David Tomas Martinez on T.S. Eliot’s “The Four Quartets”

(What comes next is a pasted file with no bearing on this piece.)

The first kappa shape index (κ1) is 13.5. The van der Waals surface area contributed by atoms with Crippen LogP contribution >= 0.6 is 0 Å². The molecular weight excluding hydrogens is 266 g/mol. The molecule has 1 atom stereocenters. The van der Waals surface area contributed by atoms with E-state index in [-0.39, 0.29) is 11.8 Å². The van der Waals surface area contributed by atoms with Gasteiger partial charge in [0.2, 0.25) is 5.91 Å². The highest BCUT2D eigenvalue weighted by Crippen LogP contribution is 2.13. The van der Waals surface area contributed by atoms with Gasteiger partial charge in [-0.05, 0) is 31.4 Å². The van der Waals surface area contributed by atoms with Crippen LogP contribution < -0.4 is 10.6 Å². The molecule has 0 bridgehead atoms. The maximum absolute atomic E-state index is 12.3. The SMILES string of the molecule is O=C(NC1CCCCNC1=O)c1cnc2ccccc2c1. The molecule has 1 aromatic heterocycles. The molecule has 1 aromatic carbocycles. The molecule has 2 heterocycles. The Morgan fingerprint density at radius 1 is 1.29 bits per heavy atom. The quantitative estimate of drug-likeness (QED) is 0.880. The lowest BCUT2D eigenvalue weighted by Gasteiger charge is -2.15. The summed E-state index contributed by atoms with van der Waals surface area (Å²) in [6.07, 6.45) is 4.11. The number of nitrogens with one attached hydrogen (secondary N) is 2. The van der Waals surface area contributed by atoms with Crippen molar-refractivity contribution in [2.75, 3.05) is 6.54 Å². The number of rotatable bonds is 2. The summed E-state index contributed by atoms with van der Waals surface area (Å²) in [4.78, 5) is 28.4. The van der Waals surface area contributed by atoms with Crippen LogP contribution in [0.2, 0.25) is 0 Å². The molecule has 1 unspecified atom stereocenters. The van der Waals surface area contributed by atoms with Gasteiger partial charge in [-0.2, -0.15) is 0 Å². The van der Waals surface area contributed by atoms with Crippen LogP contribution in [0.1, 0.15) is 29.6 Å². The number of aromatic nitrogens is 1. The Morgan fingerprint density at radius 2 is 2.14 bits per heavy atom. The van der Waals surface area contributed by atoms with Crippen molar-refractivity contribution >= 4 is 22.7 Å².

The first time I read T.S. Eliot, I was a high school dropout, teenage father, debatably former gang member, and a twenty-two year old freshman in the Southwestern Community College library. I had been to a few open mic poetry readings, engaged enough to sit in a coffee shop and write, hoping the people around me wondered what deep thoughts sprung from my head between sips of macchiato. Writing for me then was as important a performance as reading: “I am writing. I am smart. I am cool. Look, I am no longer ghetto.” But reading Eliot for the first time, I was shook. His work is distinguished by a brutal civility, which I recognized in myself and in lines such as “Let us go then, you and I/ When the evening is spread out against the sky/ like a patient etherized upon a table” in the “The Love Song of J. Alfred Prufrock.” Being raised in the church, authoritative voices resonated with me then, and probably still do. And though I am cautious of the authority with which Eliot speaks, a sort of fatherly, stately voice, his is an important American voice. Much beauty happens in his midst. I decided to discuss the Four Quartets because I find it an engaging book that employs the conundrum of time while still attempting to etch a place for permanence. We will discuss these ideas of Eliot: established works of art change as new works are introduced to the canon, personality must be subverted in successful writing, religion in an increasingly secular society, the symbolic role of time and paradox, and other topics.